McCarthy pins the downturn on the recent global recession and the “horrors” of dealing with new passport restrictions, she said.
But there are more tangible reasons too.
Insurance regulations for people taking out tourists in boats “went nuts,” as did the health restrictions for people owning restaurants, said McCarthy.
The past owner of Pine Tree Services shut down their restaurant because of the cost of upgrading their kitchen to code, she said.
“These things stifle the tourism industry.”
“It’s always a roller-coaster here,” said George Holman, while dropping a load of fuel off for Heisler’s hamburger stand.
When the two large mines in town, Adanac and Tulsequah Chief, closed down a couple years ago, “all of a sudden the chopping block came down,” he said.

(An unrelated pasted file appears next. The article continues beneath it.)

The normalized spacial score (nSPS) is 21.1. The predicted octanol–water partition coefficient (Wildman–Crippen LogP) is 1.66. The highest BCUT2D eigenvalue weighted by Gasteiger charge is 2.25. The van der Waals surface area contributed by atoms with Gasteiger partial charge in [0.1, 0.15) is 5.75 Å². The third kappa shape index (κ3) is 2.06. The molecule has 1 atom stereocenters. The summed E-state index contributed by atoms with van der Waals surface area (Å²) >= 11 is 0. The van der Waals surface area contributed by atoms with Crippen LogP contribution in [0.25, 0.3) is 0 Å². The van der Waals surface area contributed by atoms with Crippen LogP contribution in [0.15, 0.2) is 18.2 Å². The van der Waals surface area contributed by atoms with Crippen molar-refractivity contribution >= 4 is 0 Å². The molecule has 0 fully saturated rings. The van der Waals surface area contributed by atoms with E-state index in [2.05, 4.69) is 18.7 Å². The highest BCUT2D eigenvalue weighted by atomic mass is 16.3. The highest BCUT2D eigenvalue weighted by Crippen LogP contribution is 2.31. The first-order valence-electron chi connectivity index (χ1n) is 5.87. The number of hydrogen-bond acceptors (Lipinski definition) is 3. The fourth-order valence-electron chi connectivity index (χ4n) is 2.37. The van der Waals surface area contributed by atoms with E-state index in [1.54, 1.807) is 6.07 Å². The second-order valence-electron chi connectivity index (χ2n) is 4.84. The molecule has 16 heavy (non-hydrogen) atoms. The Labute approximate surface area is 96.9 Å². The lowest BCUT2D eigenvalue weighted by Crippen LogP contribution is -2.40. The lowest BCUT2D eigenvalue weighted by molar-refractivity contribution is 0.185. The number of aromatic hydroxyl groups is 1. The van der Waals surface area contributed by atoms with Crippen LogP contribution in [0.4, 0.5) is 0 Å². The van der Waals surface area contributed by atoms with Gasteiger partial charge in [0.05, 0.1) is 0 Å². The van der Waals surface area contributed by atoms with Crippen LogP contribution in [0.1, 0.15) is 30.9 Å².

It doesn’t help that the provincial government has practically forgotten about the community, he added.
British Columbia pulled $5 million in funding for road repairs near Atlin, saying it needed the money elsewhere.
It also recently cut the library’s $1,800 budget.
The government isn’t helping the little town to attract tourists, said Holman who is the president of Atlin’s board of trade but is better known as the “mayor.”
But he’s hopeful the new restaurants popping in town will attract visitors.
Meanwhile, Heisler is wondering if he’ll have to keep his hamburger wagon open until Christmas just to make ends meet.
“There’s too many restaurants for the amount of people in town,” he said, explaining he’s competing for customers, “big time.”
He’s not as optimistic as the other residents in town.
Atlin will never become a big tourist hub because it’s so out of the way, he said.
The town has been pushing for a road from Atlin to Skagway “since Christ came off the cross,” he said.
Until there’s better access to Atlin it won’t be growing any time soon, said Heisler.
But that hasn’t stopped the entrepreneurs in town from trying anyway.
Contact Vivian Belik at